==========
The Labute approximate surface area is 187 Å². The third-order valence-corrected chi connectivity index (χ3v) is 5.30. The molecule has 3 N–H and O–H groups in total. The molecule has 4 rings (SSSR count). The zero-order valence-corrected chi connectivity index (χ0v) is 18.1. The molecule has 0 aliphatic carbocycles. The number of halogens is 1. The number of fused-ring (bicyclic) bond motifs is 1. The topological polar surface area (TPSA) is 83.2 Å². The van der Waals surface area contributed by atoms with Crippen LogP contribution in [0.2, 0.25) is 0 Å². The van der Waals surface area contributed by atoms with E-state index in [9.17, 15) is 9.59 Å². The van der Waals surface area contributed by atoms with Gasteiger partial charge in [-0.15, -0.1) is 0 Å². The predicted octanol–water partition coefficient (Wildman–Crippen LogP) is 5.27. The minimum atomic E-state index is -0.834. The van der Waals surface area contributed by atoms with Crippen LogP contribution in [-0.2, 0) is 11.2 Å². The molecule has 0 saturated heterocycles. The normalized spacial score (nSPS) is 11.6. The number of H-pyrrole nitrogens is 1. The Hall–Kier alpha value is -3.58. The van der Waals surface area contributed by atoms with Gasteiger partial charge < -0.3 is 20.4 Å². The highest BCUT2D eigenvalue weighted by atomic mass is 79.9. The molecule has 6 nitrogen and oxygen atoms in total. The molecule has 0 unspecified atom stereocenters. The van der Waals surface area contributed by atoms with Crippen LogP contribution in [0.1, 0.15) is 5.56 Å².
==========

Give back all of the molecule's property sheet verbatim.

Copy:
The Labute approximate surface area is 187 Å². The third-order valence-corrected chi connectivity index (χ3v) is 5.30. The molecule has 3 N–H and O–H groups in total. The molecule has 4 rings (SSSR count). The zero-order valence-corrected chi connectivity index (χ0v) is 18.1. The molecule has 0 aliphatic carbocycles. The number of halogens is 1. The number of fused-ring (bicyclic) bond motifs is 1. The topological polar surface area (TPSA) is 83.2 Å². The van der Waals surface area contributed by atoms with Crippen LogP contribution in [0.2, 0.25) is 0 Å². The van der Waals surface area contributed by atoms with E-state index in [9.17, 15) is 9.59 Å². The van der Waals surface area contributed by atoms with Gasteiger partial charge in [-0.15, -0.1) is 0 Å². The predicted octanol–water partition coefficient (Wildman–Crippen LogP) is 5.27. The minimum atomic E-state index is -0.834. The van der Waals surface area contributed by atoms with Crippen LogP contribution in [-0.2, 0) is 11.2 Å². The molecule has 0 saturated heterocycles. The normalized spacial score (nSPS) is 11.6. The number of H-pyrrole nitrogens is 1. The Hall–Kier alpha value is -3.58. The van der Waals surface area contributed by atoms with Gasteiger partial charge < -0.3 is 20.4 Å². The highest BCUT2D eigenvalue weighted by atomic mass is 79.9. The molecule has 6 nitrogen and oxygen atoms in total. The molecule has 0 unspecified atom stereocenters. The van der Waals surface area contributed by atoms with Crippen LogP contribution in [0.1, 0.15) is 5.56 Å².